Once upon a time, Drew Pearson, the muckraking columnist who wrote “The Washington Merry-Go-Round,” sued the Fairbanks Daily News-Miner for libel.
WC supposes that simple sentence requires some explanation these fifty-five years on.
Drew Pearson, according to Jack Shafer, was “one of the skuzziest journalists to ever write a story.” Pearson started the “Washington Merry-Go-Round” column in 1932. The column was nationally syndicated and, until August 1958, carried in the Fairbanks Daily News-Miner. Pearson combined gossip, speculation, innuendo, unprincipled tactics and blackmail against those he perceived as abusing power.
He was the first, loudest and most persistent critic of Senator Joe McCarthy, to the point that Senator McCarthy physically attacked him at the Sulgrave Club, then a hush-hush meeting place for Washington socialites and powerbrokers, at a party hosted in December 1950, by 27-year-old socialite named Louise Tinsley (“Tinnie”) Steinman. The fight was broken up by none other than Richard “Tricky Dick” Nixon.
Senator McCarthy, the following week, from the floor of the Senate, denounced Pearson as the “diabolically” clever “voice of international communism,” a “prostitute of journalism,” and a “Moscow-directed character assassin.”1
Anyone who fought Joe McCarthy can’t be all bad.
But C. W. Snedden, the editor and publisher of the News-Miner, from 1950 – 1989, took umbrage at a Pearson column on July 8, 1958, where Pearson wrote:
A lot of Johnny-come-latelies such as Gov. Mike Stepovich are now claiming credit for making Alaska the 49th state in the Union. But the man who unobtrusively, but consistently, badgered senators, buttonholed congressmen, maneuvered in the smoke-filled rooms to bring statehood to Alaska is an ex-newspaperman named Ernest Gruening. He more than anyone else is the father of the 49th state.
Bill Snedden, never a dispassionate editor, wrote in an editorial:
Drew Pearson irritates us often. On days like yesterday he infuriates us. It isn’t so much because of his opinions, which frequently are so biased they almost tilt out of the page, as it is because his facts are so cockeyed.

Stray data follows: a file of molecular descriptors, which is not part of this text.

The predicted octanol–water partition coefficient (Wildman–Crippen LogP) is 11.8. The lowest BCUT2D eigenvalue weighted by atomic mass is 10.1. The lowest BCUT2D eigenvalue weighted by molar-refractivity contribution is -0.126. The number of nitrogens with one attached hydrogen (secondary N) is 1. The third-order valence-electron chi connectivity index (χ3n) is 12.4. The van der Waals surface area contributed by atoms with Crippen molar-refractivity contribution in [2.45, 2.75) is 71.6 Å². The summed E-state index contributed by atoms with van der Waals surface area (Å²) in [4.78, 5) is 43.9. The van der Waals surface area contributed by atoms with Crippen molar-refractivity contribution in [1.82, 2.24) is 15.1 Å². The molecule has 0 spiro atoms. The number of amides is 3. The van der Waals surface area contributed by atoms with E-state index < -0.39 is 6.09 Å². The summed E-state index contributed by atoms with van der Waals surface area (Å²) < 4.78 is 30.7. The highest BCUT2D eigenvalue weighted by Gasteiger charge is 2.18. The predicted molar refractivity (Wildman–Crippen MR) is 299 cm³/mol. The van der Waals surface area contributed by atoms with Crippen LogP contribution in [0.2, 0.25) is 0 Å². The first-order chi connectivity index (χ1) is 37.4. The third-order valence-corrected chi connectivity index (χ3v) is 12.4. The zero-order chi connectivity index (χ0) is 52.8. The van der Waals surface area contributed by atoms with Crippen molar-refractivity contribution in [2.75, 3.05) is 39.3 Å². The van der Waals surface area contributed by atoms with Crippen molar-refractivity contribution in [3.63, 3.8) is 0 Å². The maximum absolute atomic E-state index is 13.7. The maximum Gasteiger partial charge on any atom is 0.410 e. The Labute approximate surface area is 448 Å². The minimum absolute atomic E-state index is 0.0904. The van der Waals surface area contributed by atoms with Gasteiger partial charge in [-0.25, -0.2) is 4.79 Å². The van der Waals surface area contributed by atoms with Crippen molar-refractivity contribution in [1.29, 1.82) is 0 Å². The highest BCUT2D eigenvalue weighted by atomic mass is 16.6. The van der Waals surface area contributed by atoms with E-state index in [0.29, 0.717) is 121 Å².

. . . . .
But in describing the statehood efforts of our former governor-real and imaginary-we think it was wholly unnecessary for Mr. Pearson to start his piece by describing our present governor as a ‘Johnny-come-lately’ and stating that Governor Stepovich is ‘now claiming credit for making Alaska the 49th state.’
. . . . .
For the time being we’ll get a clothespin for our editorial nose while we decide what to do about this free-wheeling garbage man of the fourth estate.
That was followed up by further word from Snedden on August 15, 1958, when he editorialized:
We have known for a long time that on subjects having to do with Alaska Mr. Pearson has been so inaccurate as to be very disturbing to us. It was not until the publisher of the News-Miner recently spent several months in Washington, however, that the general reputation of this columnist was fully appreciated.
That reputation is summed up in the comment of a member of the working press in the nation’s capital that Pearson is ‘the garbage man of the fourth estate.’
Not wishing to distribute garbage with our newspaper, we have dropped Pearson. We will not be parties to publishing what we know to be inaccurate and misleading.
WC suspects that Snedden was offended more by Pearson’s cheap shot at fellow Republican, local boy and personal friend Mike Stepovich than anything else. You’ll note he made a point of using the “garbageman” line twice.
That was too much for Drew Pearson; he sued Snedden and Fairbanks Publishing, the parent of the News-Miner, for libel. The irony of Drew Pearson suing someone for libel never made it into the court proceedings. But the case made it all the way to the Alaska Supreme Court, where Pearson lost. Justice John Dimond flopped around a lot in the opinion, at one point rejecting the controlling authority, New York Times v. Sullivan and at another point embracing it. But it didn’t matter; Pearson never had a prayer of winning.
Tony Dimond, John’s father, of course, was another zealous advocate for Alaska’s statehood. And a fellow Republican. So he included Pearson’s column and Snedden’s two editorials in the published opinion. Think of it as an object lesson in the perils of lawsuits for slander and libel.
UPDATE: WC conflated Tony Dimond with his son, John Dimond. Sorry. Tip of the Digital Hat to reader Donna P. for the correction.
- Senators cannot be sued for libel based on statements made from the floor of the U.S. Senate. ↩